110 years ago, a coup d’etat rocked the imperial capital of Istanbul.
It was the second in just five years — the first having been staged during the reign of Sultan Abdulhamid II back in July 1908. The 23 January coup took place under his brother and successor Sultan Mehmed V in January 1913.
Both were highly successful, and they inspired ambitious third world officers to stage similar coups in their countries, starting with Iran’s Reza Shah in 1921, onto Iraq’s Bakr Sidqi in 1936, and finally, Syria’s Husni al-Za’im in 1949.
The officers who staged the two Istanbul coups were all eventually killed, one after another. So were Bakr Sidqi and Husni al-Za’im.
It can be argued that had it not been for the Ottoman coups, then such officer adventurism would not have happened, nor would the future of the Ottoman Empire come to such a humiliating end in 1918.
The architects of the 1913 coup were officers from the Committee of Union and Progress (CUP) — an ultra-nationalist coalition of Ottoman students, intellectuals and soldiers who had risen against Sultan Abdulhamid II and managed to unseat him in April 1909.
Although originally welcomed as forward-thinking men and reformers, CUP officers quickly took on an autocratic character — suppressing freedoms, arresting opponents, and persecuting ethnic minorities.
Two years after Abdulhamid II was dethroned, an opposition party emerged to CUP rule called Freedom and Accord. Led by three-time Grand Vizier (premier) Kamil Pasha, a veteran statesman of Cypriot origins, it was formally established on 21 November 1911.
Less than a month later, his party contested Ottoman by-elections with tremendous success, raising fears within CUP ranks that its members would sweep the upcoming general elections of 1912.
When elections took place in April 1912, anti-CUP voters were beaten with clubs (earning the nickname Election of Clubs) and major fraud was recorded at voting stations throughout the empire.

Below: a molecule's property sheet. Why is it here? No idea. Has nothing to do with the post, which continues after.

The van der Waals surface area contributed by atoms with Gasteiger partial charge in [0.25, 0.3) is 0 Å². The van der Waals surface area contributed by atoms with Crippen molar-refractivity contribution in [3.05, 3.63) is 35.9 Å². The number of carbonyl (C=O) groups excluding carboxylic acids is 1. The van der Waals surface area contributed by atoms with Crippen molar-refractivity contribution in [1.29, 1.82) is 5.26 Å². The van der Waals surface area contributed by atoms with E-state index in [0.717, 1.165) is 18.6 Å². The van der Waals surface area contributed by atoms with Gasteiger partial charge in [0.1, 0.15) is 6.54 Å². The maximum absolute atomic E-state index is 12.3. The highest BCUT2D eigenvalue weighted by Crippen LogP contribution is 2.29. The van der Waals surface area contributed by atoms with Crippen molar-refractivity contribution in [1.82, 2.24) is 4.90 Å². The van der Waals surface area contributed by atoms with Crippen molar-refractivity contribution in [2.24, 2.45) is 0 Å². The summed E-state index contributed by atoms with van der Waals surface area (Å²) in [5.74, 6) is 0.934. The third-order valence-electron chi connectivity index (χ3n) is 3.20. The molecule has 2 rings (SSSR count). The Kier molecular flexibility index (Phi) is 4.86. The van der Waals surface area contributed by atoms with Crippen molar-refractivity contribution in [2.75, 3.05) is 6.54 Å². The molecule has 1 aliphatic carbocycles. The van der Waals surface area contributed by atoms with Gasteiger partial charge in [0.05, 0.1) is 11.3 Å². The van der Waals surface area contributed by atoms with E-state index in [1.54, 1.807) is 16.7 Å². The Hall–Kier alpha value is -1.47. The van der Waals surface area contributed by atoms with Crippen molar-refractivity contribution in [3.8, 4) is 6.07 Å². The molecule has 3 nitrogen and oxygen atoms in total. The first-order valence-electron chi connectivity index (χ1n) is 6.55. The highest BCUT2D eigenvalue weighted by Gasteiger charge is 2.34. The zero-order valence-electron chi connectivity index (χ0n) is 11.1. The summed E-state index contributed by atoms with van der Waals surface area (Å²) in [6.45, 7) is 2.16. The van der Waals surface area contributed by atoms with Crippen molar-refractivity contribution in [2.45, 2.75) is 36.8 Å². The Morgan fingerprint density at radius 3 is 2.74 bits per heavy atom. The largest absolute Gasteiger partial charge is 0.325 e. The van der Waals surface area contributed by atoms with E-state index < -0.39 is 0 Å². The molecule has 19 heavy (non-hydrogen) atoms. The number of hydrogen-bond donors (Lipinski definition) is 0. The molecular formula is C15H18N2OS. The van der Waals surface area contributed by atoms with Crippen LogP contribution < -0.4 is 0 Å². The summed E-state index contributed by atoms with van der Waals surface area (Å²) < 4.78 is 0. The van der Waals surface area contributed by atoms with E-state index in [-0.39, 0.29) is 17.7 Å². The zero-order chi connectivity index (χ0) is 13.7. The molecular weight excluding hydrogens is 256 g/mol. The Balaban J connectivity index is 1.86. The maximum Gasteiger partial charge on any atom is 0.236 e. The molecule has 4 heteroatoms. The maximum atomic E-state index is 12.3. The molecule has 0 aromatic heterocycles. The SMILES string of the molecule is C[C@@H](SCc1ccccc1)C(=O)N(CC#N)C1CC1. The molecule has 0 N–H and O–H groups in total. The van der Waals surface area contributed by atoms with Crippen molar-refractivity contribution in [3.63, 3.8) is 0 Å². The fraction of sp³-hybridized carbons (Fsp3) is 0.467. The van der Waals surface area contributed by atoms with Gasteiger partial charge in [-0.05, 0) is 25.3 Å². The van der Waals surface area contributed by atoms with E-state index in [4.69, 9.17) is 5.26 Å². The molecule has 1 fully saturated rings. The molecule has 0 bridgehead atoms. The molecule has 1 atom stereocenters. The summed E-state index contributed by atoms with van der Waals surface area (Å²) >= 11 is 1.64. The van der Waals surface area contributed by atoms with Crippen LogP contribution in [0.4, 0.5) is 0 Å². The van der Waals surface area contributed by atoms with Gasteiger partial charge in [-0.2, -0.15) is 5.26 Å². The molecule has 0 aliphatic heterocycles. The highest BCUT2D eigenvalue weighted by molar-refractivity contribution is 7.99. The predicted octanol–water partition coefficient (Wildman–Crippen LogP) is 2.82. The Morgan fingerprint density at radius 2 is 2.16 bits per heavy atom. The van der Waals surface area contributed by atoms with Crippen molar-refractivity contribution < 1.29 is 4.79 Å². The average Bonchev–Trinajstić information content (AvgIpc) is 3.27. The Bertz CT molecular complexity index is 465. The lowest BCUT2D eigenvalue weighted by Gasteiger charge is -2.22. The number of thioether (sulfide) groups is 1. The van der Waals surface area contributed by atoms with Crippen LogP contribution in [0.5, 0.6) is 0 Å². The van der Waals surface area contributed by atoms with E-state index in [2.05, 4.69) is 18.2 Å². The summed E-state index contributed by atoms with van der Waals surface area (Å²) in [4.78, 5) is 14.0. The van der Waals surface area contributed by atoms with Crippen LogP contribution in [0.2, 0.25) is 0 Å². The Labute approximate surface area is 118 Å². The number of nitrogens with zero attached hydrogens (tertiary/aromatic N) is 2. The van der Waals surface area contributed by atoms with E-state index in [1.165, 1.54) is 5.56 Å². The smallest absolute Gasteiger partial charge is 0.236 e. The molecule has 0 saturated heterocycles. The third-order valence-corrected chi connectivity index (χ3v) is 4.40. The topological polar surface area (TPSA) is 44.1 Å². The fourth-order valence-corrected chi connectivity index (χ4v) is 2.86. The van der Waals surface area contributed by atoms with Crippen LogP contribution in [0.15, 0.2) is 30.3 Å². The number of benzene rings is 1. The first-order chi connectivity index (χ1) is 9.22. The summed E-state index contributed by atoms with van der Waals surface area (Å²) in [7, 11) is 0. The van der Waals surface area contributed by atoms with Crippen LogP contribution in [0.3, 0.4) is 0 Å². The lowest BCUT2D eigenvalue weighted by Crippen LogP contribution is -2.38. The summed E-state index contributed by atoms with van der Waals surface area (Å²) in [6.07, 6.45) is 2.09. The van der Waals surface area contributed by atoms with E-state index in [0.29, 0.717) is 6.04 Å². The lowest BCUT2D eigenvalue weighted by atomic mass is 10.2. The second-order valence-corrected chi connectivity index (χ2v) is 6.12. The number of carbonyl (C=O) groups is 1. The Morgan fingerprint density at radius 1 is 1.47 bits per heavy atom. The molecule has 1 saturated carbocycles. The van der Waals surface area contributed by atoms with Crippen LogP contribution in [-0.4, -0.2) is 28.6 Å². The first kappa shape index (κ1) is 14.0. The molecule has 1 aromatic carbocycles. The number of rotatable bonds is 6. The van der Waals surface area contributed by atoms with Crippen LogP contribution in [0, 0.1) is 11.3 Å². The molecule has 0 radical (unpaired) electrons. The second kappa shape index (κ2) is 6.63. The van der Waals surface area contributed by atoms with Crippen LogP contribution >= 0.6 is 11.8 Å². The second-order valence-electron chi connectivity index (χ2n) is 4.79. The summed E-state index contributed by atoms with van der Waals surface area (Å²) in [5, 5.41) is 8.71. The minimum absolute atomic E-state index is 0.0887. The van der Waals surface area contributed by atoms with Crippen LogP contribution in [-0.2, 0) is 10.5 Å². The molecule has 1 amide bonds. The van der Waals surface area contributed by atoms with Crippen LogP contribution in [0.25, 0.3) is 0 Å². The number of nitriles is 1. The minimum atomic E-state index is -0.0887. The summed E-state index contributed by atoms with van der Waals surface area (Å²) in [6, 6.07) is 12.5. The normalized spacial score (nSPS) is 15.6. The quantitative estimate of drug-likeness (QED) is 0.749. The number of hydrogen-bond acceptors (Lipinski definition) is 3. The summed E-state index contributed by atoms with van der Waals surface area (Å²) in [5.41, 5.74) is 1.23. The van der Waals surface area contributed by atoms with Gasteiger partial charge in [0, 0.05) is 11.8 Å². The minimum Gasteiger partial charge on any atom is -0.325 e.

As a result of gross violence and manipulation, the CUP won 269 out of the 275 seats in Meclis-I Mebusan, electing one of their leaders Halil Bey, speaker of the Ottoman chamber. Kamil Pasha’s party won just six seats.
A new government was formed under Mehmed Sai’d Pasha, followed by the non-partisan one of Ahmad Mukhtar Pasha. Although nearly in full control of parliament, the CUP was left with nothing in the cabinet of ministers.
Army officers loyal to Kamil Pasha felt strong enough to mount an offensive, sending an ultimatum to parliament demanding that it dissolve within 48-hours. They argued that it had been voted into office illegally under threats and intimidation.
Pressured by the officers, Sultan Mehmed V issued a royal decree dissolving the chamber on 5 August 1912 while calling for new elections on 25 October.
Those elections didn’t happen, however, due to the sudden outbreak of the First Balkan War and the Grand Vizier’s resignation on 29 October 1912. Kamil Pasha was called upon to replace him, much to the horror of the CUP, who accused him, among other things, of being a British pawn.
Kamil Pasha was quite old by then, at 79, but he still had enough fight in him for an ambitious two-fold programme to, first, try to wrap up the Balkan War and, second, to crush the CUP.
The Bulgarian army was advancing rapildy and had reached the western Catalca district of Istanbul, prompting him to give serious consideration to moving the Ottoman capital into the Turkish interior.
Kamil Pasha agreed to an armistice on 3 December 1912 and sent delegates to the London Peace Conference, which was called for by the Great Powers. Great Britain, France, Italy, and Russia wanted him to cede the city of Adrionople (Edirne) to Bulgania, a dictate that he resisted, suggesting that it be placed under an international commission.
But that was not enough for the CUP, who used the Adrionople talks to trash the pasha, spreading word that he was about to hand the city over to Bulgaria, in order to please the English.
On 23 January 1913, the CUP decided to unseat Kamil Pasha.
An ambitious 31-year-old officer named Enver Bey positioned himself at the gates of the 18th century Nuousmaniya Mosque in the Fatih district, waiting for orders to march on the Ottoman government complex nearby, which included, among other buildings, the office of the Grand Vizier.
From another end of the city, his comrade Talaat Bey was making a similar advance.
At the gates of the Ministry of Public Works, a crowd had already gathered, shouting that Kamil Pasha was a traitor. Emotions rose as Enver rode through the streets of Istanbul on his splendid white horse, entering the government compound in broad daylight to find Kamil Pasha chairing a cabinet meeting, at approximately at 2:30 PM.
Kamil Pasha’s nephew took out his gun and fired at the intruders. They returned fire, and he was killed.
War Minister Nazim Pasha came out to confront the insurgents, shouting: “What is going on? You came to raid the Grand Vizier’s office?
Enver saluted him in accordance with military protocol and tried to explain that he was not the target of their operation. As he did, another conspirator, Yakub Cemil, approached Nazim Pasha from behind and shot him dead.